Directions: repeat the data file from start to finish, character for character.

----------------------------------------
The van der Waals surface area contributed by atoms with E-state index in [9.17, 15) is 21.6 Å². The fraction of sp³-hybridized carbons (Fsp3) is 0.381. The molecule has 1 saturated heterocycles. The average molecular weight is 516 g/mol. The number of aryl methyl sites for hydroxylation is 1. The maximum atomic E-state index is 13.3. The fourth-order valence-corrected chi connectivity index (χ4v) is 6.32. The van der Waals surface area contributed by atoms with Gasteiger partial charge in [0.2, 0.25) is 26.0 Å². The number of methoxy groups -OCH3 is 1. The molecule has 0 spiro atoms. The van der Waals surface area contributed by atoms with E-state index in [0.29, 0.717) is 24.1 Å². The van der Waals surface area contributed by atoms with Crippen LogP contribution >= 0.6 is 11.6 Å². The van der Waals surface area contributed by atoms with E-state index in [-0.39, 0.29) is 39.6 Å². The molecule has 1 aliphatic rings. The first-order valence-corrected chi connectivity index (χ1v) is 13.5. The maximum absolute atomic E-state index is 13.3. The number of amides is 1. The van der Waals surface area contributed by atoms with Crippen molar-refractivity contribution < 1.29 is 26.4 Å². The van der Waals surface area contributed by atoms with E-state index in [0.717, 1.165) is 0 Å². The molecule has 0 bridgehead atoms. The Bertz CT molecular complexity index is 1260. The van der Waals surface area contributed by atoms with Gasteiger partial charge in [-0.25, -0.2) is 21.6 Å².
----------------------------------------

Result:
The van der Waals surface area contributed by atoms with E-state index in [9.17, 15) is 21.6 Å². The fraction of sp³-hybridized carbons (Fsp3) is 0.381. The molecule has 1 saturated heterocycles. The average molecular weight is 516 g/mol. The number of aryl methyl sites for hydroxylation is 1. The maximum atomic E-state index is 13.3. The fourth-order valence-corrected chi connectivity index (χ4v) is 6.32. The van der Waals surface area contributed by atoms with Gasteiger partial charge in [0.2, 0.25) is 26.0 Å². The number of methoxy groups -OCH3 is 1. The molecule has 0 spiro atoms. The van der Waals surface area contributed by atoms with E-state index in [0.29, 0.717) is 24.1 Å². The van der Waals surface area contributed by atoms with Crippen LogP contribution >= 0.6 is 11.6 Å². The van der Waals surface area contributed by atoms with E-state index in [-0.39, 0.29) is 39.6 Å². The molecule has 1 aliphatic rings. The first-order valence-corrected chi connectivity index (χ1v) is 13.5. The maximum absolute atomic E-state index is 13.3. The number of amides is 1. The van der Waals surface area contributed by atoms with Crippen molar-refractivity contribution < 1.29 is 26.4 Å². The van der Waals surface area contributed by atoms with E-state index in [0.717, 1.165) is 0 Å². The molecule has 0 bridgehead atoms. The Bertz CT molecular complexity index is 1260. The van der Waals surface area contributed by atoms with Gasteiger partial charge in [-0.25, -0.2) is 21.6 Å².